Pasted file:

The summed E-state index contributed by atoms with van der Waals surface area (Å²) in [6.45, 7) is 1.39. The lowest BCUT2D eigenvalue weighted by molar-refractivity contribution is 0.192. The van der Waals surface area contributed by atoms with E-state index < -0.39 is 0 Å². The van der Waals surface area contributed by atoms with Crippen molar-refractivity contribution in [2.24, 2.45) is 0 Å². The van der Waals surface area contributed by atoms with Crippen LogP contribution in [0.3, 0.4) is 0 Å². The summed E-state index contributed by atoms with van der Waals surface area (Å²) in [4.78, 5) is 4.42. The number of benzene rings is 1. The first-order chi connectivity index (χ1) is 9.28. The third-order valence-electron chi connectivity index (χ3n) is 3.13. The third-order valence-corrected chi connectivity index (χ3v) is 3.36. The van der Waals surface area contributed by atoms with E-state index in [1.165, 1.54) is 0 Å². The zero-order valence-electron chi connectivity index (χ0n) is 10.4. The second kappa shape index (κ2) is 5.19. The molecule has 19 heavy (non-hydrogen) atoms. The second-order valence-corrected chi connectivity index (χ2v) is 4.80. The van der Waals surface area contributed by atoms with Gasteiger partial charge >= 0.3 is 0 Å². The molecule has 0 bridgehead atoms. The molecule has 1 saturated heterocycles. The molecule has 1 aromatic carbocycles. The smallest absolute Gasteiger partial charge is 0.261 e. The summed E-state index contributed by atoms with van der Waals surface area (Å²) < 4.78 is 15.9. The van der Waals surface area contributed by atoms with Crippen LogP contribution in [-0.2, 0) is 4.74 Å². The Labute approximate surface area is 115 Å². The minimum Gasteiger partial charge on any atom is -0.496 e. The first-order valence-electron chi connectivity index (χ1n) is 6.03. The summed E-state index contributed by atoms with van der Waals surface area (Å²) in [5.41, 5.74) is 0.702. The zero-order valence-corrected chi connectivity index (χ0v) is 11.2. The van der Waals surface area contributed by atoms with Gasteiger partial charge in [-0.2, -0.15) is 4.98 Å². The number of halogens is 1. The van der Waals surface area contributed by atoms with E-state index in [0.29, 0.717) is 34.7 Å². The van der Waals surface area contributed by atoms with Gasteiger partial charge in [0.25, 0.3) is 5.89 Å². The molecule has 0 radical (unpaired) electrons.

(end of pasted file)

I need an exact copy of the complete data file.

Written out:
The summed E-state index contributed by atoms with van der Waals surface area (Å²) in [6.45, 7) is 1.39. The lowest BCUT2D eigenvalue weighted by molar-refractivity contribution is 0.192. The van der Waals surface area contributed by atoms with E-state index < -0.39 is 0 Å². The van der Waals surface area contributed by atoms with Crippen molar-refractivity contribution in [2.24, 2.45) is 0 Å². The van der Waals surface area contributed by atoms with Crippen LogP contribution in [0.3, 0.4) is 0 Å². The summed E-state index contributed by atoms with van der Waals surface area (Å²) in [4.78, 5) is 4.42. The number of benzene rings is 1. The first-order chi connectivity index (χ1) is 9.28. The third-order valence-electron chi connectivity index (χ3n) is 3.13. The third-order valence-corrected chi connectivity index (χ3v) is 3.36. The van der Waals surface area contributed by atoms with E-state index in [1.165, 1.54) is 0 Å². The zero-order valence-electron chi connectivity index (χ0n) is 10.4. The second kappa shape index (κ2) is 5.19. The molecule has 19 heavy (non-hydrogen) atoms. The second-order valence-corrected chi connectivity index (χ2v) is 4.80. The van der Waals surface area contributed by atoms with Gasteiger partial charge >= 0.3 is 0 Å². The molecule has 0 bridgehead atoms. The molecule has 1 saturated heterocycles. The molecule has 1 aromatic carbocycles. The smallest absolute Gasteiger partial charge is 0.261 e. The summed E-state index contributed by atoms with van der Waals surface area (Å²) < 4.78 is 15.9. The van der Waals surface area contributed by atoms with Crippen LogP contribution in [-0.2, 0) is 4.74 Å². The Labute approximate surface area is 115 Å². The minimum Gasteiger partial charge on any atom is -0.496 e. The first-order valence-electron chi connectivity index (χ1n) is 6.03. The summed E-state index contributed by atoms with van der Waals surface area (Å²) in [5.41, 5.74) is 0.702. The zero-order valence-corrected chi connectivity index (χ0v) is 11.2. The van der Waals surface area contributed by atoms with Gasteiger partial charge in [-0.2, -0.15) is 4.98 Å². The number of halogens is 1. The van der Waals surface area contributed by atoms with E-state index in [0.29, 0.717) is 34.7 Å². The van der Waals surface area contributed by atoms with Gasteiger partial charge in [0.25, 0.3) is 5.89 Å². The molecule has 0 radical (unpaired) electrons.